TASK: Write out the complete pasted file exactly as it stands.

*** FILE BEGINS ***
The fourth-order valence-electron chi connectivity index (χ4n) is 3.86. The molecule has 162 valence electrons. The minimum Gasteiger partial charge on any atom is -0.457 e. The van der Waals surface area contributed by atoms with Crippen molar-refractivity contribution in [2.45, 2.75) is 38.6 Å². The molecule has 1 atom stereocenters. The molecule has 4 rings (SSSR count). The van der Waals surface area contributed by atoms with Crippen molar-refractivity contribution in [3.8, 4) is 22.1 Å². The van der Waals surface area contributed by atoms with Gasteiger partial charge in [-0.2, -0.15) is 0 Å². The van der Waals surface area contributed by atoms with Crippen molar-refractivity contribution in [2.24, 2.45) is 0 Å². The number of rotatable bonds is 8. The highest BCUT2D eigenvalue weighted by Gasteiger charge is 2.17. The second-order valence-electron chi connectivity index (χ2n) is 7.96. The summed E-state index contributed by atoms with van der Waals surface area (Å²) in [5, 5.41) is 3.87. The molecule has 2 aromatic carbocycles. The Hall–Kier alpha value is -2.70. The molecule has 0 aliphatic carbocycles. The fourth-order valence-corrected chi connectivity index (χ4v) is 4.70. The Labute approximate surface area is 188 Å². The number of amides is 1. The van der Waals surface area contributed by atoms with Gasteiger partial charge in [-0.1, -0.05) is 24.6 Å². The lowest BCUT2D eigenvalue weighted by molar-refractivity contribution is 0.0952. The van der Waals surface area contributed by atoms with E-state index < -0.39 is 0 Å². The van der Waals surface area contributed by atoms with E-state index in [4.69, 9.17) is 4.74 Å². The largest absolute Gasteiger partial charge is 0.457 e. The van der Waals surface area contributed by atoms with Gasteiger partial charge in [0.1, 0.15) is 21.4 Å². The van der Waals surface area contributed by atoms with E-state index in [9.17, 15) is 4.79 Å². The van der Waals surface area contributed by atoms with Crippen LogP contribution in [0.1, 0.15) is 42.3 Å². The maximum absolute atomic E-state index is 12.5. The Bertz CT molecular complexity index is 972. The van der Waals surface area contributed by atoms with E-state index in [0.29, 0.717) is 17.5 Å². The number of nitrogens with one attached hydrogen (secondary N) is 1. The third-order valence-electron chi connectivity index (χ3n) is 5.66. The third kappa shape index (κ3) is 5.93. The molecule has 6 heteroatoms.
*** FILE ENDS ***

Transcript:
The fourth-order valence-electron chi connectivity index (χ4n) is 3.86. The molecule has 162 valence electrons. The minimum Gasteiger partial charge on any atom is -0.457 e. The van der Waals surface area contributed by atoms with Crippen molar-refractivity contribution in [2.45, 2.75) is 38.6 Å². The molecule has 1 atom stereocenters. The molecule has 4 rings (SSSR count). The van der Waals surface area contributed by atoms with Crippen molar-refractivity contribution in [3.8, 4) is 22.1 Å². The van der Waals surface area contributed by atoms with Gasteiger partial charge in [-0.2, -0.15) is 0 Å². The van der Waals surface area contributed by atoms with Crippen molar-refractivity contribution in [2.24, 2.45) is 0 Å². The number of rotatable bonds is 8. The highest BCUT2D eigenvalue weighted by Gasteiger charge is 2.17. The second-order valence-electron chi connectivity index (χ2n) is 7.96. The summed E-state index contributed by atoms with van der Waals surface area (Å²) in [5, 5.41) is 3.87. The molecule has 2 aromatic carbocycles. The Hall–Kier alpha value is -2.70. The molecule has 0 aliphatic carbocycles. The fourth-order valence-corrected chi connectivity index (χ4v) is 4.70. The Labute approximate surface area is 188 Å². The number of amides is 1. The van der Waals surface area contributed by atoms with Gasteiger partial charge in [-0.1, -0.05) is 24.6 Å². The lowest BCUT2D eigenvalue weighted by molar-refractivity contribution is 0.0952. The van der Waals surface area contributed by atoms with E-state index < -0.39 is 0 Å². The van der Waals surface area contributed by atoms with E-state index in [4.69, 9.17) is 4.74 Å². The largest absolute Gasteiger partial charge is 0.457 e. The van der Waals surface area contributed by atoms with Gasteiger partial charge in [0.1, 0.15) is 21.4 Å². The van der Waals surface area contributed by atoms with E-state index in [9.17, 15) is 4.79 Å². The van der Waals surface area contributed by atoms with Crippen LogP contribution in [0.1, 0.15) is 42.3 Å². The maximum absolute atomic E-state index is 12.5. The Bertz CT molecular complexity index is 972. The van der Waals surface area contributed by atoms with E-state index in [0.29, 0.717) is 17.5 Å². The number of nitrogens with one attached hydrogen (secondary N) is 1. The third-order valence-electron chi connectivity index (χ3n) is 5.66. The third kappa shape index (κ3) is 5.93. The molecule has 6 heteroatoms.